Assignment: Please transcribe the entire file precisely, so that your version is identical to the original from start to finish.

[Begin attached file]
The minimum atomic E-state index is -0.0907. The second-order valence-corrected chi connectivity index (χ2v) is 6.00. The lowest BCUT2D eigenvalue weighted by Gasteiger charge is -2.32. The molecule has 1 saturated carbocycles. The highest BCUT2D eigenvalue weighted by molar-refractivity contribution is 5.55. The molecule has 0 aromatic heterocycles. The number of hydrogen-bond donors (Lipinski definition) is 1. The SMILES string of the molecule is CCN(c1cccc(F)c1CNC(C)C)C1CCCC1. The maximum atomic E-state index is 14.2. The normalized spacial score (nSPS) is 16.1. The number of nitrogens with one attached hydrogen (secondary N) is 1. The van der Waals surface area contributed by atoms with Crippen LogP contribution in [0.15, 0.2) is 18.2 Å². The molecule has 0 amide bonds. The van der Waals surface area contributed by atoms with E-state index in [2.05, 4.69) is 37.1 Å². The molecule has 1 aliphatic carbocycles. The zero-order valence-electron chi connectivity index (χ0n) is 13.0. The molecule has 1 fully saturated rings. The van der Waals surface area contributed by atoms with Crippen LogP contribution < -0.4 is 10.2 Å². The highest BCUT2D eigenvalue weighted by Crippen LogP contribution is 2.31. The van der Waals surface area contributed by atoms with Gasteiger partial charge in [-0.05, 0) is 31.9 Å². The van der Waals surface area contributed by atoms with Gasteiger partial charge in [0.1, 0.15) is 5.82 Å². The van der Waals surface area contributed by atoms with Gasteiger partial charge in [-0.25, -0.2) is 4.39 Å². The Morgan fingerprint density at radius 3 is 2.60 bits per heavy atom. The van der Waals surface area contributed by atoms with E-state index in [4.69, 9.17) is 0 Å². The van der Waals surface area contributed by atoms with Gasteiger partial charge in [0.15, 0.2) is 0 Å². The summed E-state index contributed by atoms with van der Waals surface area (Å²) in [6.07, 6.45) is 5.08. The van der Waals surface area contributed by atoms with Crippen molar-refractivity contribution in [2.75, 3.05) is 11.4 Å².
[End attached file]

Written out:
The minimum atomic E-state index is -0.0907. The second-order valence-corrected chi connectivity index (χ2v) is 6.00. The lowest BCUT2D eigenvalue weighted by Gasteiger charge is -2.32. The molecule has 1 saturated carbocycles. The highest BCUT2D eigenvalue weighted by molar-refractivity contribution is 5.55. The molecule has 0 aromatic heterocycles. The number of hydrogen-bond donors (Lipinski definition) is 1. The SMILES string of the molecule is CCN(c1cccc(F)c1CNC(C)C)C1CCCC1. The maximum atomic E-state index is 14.2. The normalized spacial score (nSPS) is 16.1. The number of nitrogens with one attached hydrogen (secondary N) is 1. The van der Waals surface area contributed by atoms with Crippen LogP contribution in [0.15, 0.2) is 18.2 Å². The molecule has 0 amide bonds. The van der Waals surface area contributed by atoms with E-state index in [2.05, 4.69) is 37.1 Å². The molecule has 1 aliphatic carbocycles. The zero-order valence-electron chi connectivity index (χ0n) is 13.0. The molecule has 1 fully saturated rings. The van der Waals surface area contributed by atoms with Crippen LogP contribution < -0.4 is 10.2 Å². The highest BCUT2D eigenvalue weighted by Crippen LogP contribution is 2.31. The van der Waals surface area contributed by atoms with Gasteiger partial charge in [-0.05, 0) is 31.9 Å². The van der Waals surface area contributed by atoms with Gasteiger partial charge in [0.1, 0.15) is 5.82 Å². The van der Waals surface area contributed by atoms with Gasteiger partial charge in [-0.25, -0.2) is 4.39 Å². The Morgan fingerprint density at radius 3 is 2.60 bits per heavy atom. The van der Waals surface area contributed by atoms with E-state index in [4.69, 9.17) is 0 Å². The van der Waals surface area contributed by atoms with Gasteiger partial charge in [0.15, 0.2) is 0 Å². The summed E-state index contributed by atoms with van der Waals surface area (Å²) in [6.07, 6.45) is 5.08. The van der Waals surface area contributed by atoms with Crippen molar-refractivity contribution in [2.75, 3.05) is 11.4 Å².